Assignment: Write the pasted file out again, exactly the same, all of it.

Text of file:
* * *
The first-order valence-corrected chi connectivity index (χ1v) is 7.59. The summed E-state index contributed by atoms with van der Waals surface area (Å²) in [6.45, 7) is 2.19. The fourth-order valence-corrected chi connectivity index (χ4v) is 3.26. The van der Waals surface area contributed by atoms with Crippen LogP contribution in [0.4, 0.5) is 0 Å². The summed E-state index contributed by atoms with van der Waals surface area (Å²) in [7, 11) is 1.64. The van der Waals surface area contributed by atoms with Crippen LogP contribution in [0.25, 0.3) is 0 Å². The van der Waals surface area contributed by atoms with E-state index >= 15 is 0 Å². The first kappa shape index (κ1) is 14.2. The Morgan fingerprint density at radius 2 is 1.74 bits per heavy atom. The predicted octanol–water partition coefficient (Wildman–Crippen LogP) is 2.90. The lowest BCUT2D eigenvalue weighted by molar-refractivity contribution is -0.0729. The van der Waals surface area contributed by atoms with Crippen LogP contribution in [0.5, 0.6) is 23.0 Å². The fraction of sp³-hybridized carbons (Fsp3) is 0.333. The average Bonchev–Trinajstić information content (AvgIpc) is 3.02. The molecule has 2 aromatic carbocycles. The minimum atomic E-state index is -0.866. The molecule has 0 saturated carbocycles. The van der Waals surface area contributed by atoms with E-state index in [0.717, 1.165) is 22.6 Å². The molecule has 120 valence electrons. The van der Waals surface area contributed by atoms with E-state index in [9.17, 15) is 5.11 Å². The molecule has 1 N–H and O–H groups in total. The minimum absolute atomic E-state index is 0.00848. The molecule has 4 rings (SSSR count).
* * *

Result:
The first-order valence-corrected chi connectivity index (χ1v) is 7.59. The summed E-state index contributed by atoms with van der Waals surface area (Å²) in [6.45, 7) is 2.19. The fourth-order valence-corrected chi connectivity index (χ4v) is 3.26. The van der Waals surface area contributed by atoms with Crippen LogP contribution in [0.4, 0.5) is 0 Å². The summed E-state index contributed by atoms with van der Waals surface area (Å²) in [7, 11) is 1.64. The van der Waals surface area contributed by atoms with Crippen LogP contribution in [0.25, 0.3) is 0 Å². The van der Waals surface area contributed by atoms with E-state index >= 15 is 0 Å². The first kappa shape index (κ1) is 14.2. The Morgan fingerprint density at radius 2 is 1.74 bits per heavy atom. The predicted octanol–water partition coefficient (Wildman–Crippen LogP) is 2.90. The lowest BCUT2D eigenvalue weighted by molar-refractivity contribution is -0.0729. The van der Waals surface area contributed by atoms with Crippen LogP contribution in [0.5, 0.6) is 23.0 Å². The fraction of sp³-hybridized carbons (Fsp3) is 0.333. The average Bonchev–Trinajstić information content (AvgIpc) is 3.02. The molecule has 2 aromatic carbocycles. The minimum atomic E-state index is -0.866. The molecule has 0 saturated carbocycles. The van der Waals surface area contributed by atoms with E-state index in [0.717, 1.165) is 22.6 Å². The molecule has 120 valence electrons. The van der Waals surface area contributed by atoms with E-state index in [9.17, 15) is 5.11 Å². The molecule has 1 N–H and O–H groups in total. The minimum absolute atomic E-state index is 0.00848. The molecule has 4 rings (SSSR count).